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100 Great Movie Action Scenes: Best Shootouts

100 Essential Action Scenes, Part Eight: Shootouts

Shootouts, unlike any other type of action scenes, put death in the forefront of the audience’s mind. Whereas a car chase draws the attention onto the race, or a fight scene onto the pursuit of victory, shootouts test the mortality of our protagonists and anti-heroes. It’s more than just a hail of bullets that matters on screen, it’s who those bullets are clipping down or propping up. Legends can be made in a flurry of lead. The last man standing after the fray isn’t always the best or the luckiest; sometimes he’s the one who was able to keep his head the lowest.

71. Scarface (1983)
“Say hello to my little friend!”

If we think about many of our beloved shootouts in Butch Cassidy and the Sundance KidInglorious Bastards, or even Mexican standoffs in Reservoir Dogs and Hard Boiled, one thing is for certain—someone is going to die. This certainly holds true for Brian De Palma’s 1983 masterpiece Scarface. What makes Scarface special, on the other hand, is how for a brief moment we think Tony Montana will defy the inevitable. Hopped up on a mountain of coke with an arsenal at his fingertips, Tony looks like he might just walk away from an insane shootout like it was nothing. With each shot—and boy does he take a lot of hits—Tony manages to not only stand up but knock off an army of hitmen. At that moment, he is God. Unlike the more romanticized yet equally as masterful Howard Hawks 1932 classic of the same name, Tony dies alone under the plight of one man, Paul Shenar’s Alejandro Sosa, without penance as the self-made monster he grew to become. In a flash, Tony is shot in a crucifixion-like pose, falling into a pool of blue and crimson. At that moment, we remember that this god is a mere man, making it one of the most poetic shootouts captured on screen. (Christopher Clemente)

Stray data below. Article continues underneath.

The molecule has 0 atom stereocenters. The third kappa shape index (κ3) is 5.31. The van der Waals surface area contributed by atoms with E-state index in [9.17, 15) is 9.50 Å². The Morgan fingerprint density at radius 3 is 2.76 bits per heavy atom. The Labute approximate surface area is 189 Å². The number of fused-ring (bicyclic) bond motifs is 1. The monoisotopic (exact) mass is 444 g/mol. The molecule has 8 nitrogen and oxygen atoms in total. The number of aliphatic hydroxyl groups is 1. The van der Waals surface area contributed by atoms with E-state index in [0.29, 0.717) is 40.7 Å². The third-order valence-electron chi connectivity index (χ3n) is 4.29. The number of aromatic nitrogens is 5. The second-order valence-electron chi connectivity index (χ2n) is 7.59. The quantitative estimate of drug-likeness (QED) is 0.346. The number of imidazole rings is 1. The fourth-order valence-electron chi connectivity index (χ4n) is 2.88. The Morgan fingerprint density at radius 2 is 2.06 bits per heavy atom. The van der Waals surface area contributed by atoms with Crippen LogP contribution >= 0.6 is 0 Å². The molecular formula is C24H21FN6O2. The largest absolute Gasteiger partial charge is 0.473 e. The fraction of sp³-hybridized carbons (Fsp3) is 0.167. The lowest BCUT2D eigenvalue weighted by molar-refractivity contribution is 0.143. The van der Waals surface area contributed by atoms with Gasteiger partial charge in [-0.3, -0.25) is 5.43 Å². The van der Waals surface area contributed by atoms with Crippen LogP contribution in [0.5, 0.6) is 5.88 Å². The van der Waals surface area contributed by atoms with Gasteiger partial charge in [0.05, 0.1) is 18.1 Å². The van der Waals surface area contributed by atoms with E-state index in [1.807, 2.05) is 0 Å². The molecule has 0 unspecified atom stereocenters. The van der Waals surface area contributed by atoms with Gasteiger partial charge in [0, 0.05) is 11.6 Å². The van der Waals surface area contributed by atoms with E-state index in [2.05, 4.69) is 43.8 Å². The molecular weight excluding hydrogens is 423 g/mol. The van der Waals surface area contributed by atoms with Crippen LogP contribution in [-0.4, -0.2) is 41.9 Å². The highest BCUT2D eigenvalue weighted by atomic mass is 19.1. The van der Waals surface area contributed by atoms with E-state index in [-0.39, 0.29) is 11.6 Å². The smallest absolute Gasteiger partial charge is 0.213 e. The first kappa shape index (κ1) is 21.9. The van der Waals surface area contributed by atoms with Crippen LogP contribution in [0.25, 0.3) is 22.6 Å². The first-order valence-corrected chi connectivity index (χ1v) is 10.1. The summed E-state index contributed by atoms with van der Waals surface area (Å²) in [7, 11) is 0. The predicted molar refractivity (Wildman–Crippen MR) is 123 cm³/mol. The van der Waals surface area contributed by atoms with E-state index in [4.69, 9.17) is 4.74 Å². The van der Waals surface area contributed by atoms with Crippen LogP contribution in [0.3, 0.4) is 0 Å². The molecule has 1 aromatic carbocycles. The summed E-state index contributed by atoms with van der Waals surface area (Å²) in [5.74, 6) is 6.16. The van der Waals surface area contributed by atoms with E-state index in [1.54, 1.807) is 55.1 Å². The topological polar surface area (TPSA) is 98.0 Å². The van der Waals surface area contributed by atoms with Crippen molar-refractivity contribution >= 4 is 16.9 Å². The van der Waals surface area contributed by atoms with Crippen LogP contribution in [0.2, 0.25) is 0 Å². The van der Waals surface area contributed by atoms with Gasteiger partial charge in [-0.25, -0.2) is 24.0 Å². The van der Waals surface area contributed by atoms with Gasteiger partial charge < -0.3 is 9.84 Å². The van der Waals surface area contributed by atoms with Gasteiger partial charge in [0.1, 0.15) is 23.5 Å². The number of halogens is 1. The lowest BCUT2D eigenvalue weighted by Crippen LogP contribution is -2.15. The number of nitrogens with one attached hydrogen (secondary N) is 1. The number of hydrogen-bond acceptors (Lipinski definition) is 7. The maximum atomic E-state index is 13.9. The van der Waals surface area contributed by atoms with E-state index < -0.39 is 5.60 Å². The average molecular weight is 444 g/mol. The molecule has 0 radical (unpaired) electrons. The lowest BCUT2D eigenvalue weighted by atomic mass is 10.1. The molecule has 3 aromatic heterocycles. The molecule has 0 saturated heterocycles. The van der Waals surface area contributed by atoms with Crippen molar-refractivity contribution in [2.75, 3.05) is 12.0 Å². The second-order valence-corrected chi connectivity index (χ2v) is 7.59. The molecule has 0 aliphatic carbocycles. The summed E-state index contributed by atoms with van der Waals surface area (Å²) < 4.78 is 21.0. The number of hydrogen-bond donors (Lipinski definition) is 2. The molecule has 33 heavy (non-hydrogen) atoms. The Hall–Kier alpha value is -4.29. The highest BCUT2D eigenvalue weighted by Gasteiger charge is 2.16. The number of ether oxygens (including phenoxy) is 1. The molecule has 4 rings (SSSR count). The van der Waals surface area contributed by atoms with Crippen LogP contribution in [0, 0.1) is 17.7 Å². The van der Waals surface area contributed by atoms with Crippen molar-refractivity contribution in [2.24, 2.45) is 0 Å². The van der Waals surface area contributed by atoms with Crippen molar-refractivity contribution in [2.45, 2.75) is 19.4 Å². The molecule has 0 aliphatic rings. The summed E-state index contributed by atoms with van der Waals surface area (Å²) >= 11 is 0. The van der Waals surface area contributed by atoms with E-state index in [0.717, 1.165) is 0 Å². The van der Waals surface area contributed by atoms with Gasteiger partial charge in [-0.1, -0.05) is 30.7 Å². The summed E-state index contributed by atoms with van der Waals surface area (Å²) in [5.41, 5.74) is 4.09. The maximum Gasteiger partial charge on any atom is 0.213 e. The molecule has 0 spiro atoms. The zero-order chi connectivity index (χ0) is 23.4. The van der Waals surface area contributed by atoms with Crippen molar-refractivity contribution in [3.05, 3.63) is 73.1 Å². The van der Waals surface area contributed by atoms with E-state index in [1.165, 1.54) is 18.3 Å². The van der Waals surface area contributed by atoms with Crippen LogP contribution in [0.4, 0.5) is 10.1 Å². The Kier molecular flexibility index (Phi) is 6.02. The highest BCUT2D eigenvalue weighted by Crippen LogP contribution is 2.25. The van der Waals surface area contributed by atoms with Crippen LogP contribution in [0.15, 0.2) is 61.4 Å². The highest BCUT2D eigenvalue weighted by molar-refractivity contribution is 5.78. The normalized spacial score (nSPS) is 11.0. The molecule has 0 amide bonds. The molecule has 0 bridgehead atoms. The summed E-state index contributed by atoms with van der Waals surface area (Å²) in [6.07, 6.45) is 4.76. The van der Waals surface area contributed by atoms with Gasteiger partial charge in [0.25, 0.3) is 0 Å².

72The Wild Bunch (1969)
Blaze of glory